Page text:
How New Doctors Feel; Bacterial Deaths; and Youth Sexuality


New Doctors Find Fulfillment and Frustration

New doctors say patient care is their biggest joy but add that they are frustrated by social factors. Some 27% of new doctors say that working with patients, helping people, and making the world a better place are the most rewarding parts of their job, according to Medscape’s Young Physician Compensation Report 2022.

But nearly all doctors who spoke to Medscape say they are concerned about care disparities and a lack of diversity, equity, and inclusion in medicine; addressing those issues is a central part of some doctors’ careers.

Next generation: Many of the doctors surveyed came of age professionally during the pandemic, as medicine changed rapidly and dramatically. In addition, more women entered the field, but gender pay disparities remain substantial, Medscape’s report finds.

Priorities: New doctors say that dealing with burnout, work-life balance, and an identity outside of work are non-negotiable priorities.

Five Pathogens Cause Half of Bacterial Deaths

Five pathogens are linked to more than half of bacterial deaths worldwide, according to what may be the first estimate of such deaths. All told, 33 bacterial pathogens were responsible for more than 1 in 7 deaths in 2019, according to a study in The Lancet.

The five deadliest pathogens include Staphylococcus aureus, the leading cause of bacterial death in 135 countries; Streptococcus pneumoniae, associated with the most deaths in children younger than 5; Escherichia coli; Klebsiella pneumoniae; and Pseudomonas aeruginosa, the study reports. S aureus was linked to more than 1 million deaths globally in 2019; the other four pathogens were associated with more than 500,000 deaths each.

Deadly syndromes: Three syndromes are responsible for the most deaths: lower respiratory infections, bloodstream infections, and peritoneal and intra-abdominal infections.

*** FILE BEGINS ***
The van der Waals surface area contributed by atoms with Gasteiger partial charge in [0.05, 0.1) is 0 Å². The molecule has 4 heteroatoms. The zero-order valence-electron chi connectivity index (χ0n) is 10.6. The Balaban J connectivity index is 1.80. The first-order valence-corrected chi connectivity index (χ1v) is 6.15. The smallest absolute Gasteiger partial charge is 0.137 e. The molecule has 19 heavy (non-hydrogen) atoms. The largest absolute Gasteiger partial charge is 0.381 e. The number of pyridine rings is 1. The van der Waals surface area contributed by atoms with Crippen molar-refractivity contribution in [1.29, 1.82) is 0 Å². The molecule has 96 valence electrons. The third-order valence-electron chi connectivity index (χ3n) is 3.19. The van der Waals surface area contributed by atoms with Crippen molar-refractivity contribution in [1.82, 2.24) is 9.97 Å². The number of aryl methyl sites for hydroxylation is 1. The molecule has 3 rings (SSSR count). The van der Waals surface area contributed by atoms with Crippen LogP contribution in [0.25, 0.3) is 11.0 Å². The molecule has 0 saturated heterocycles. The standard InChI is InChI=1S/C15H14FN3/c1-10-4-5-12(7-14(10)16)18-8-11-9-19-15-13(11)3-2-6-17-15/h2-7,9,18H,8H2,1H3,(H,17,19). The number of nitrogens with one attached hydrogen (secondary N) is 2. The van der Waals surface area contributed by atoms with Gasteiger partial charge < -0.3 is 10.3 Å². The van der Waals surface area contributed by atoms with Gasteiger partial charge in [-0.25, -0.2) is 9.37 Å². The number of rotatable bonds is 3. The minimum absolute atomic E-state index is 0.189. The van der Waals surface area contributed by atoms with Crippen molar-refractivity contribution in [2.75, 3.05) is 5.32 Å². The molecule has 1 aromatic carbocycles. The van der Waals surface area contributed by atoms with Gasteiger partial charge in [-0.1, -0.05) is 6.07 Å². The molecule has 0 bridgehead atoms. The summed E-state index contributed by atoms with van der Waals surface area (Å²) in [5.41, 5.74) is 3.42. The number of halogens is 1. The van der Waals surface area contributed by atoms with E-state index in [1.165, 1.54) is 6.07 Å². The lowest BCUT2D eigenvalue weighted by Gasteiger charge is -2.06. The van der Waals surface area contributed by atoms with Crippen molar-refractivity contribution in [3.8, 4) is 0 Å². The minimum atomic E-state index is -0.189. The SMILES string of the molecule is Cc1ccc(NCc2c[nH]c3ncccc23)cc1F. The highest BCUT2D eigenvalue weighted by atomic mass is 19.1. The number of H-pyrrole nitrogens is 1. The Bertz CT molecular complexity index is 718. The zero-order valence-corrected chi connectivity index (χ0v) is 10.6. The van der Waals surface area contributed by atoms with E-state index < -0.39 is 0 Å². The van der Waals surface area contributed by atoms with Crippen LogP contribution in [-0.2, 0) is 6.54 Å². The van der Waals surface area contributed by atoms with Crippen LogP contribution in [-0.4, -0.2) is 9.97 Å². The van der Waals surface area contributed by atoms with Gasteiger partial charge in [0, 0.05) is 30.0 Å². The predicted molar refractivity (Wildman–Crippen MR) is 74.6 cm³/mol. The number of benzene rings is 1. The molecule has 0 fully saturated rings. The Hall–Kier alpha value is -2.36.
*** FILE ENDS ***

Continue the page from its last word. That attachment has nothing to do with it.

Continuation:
Policy implications: The global health community should make it an urgent priority to intervene to stem infections with the pathogens identified in the study.

Social Media and Youth Sexuality

The boom in social media is leading to the reconsideration of sexual health paradigms, particularly among young people. It has transformed sexuality in all areas, from sexual encounters to sexual practices, as well as intimacy and sexual health management, said André Corman, an andrologist, sexologist, and vice chair of the Post-University Interdisciplinary Sexology Association, speaking at the French Sexology and Sexual Health Conference.

“Young people are at the heart of this vast change in socializing,” Corman said. “They’re at the epicenter of this change because they’re the first generation to develop themselves in this way.”

A way of life: Some 48% of junior high schoolers and 90% of high school students have a TikTok, Discord, Snapchat, Instagram, or other social media account, a recent study finds.

Accessible sexual content: Social media affords young people open and unlimited access to sexual content; information on sexuality; and the ability to consume, exchange, or produce pornographic material.

Editor’s Note: 3 Things to Know Today will return on Tuesday, November 29.

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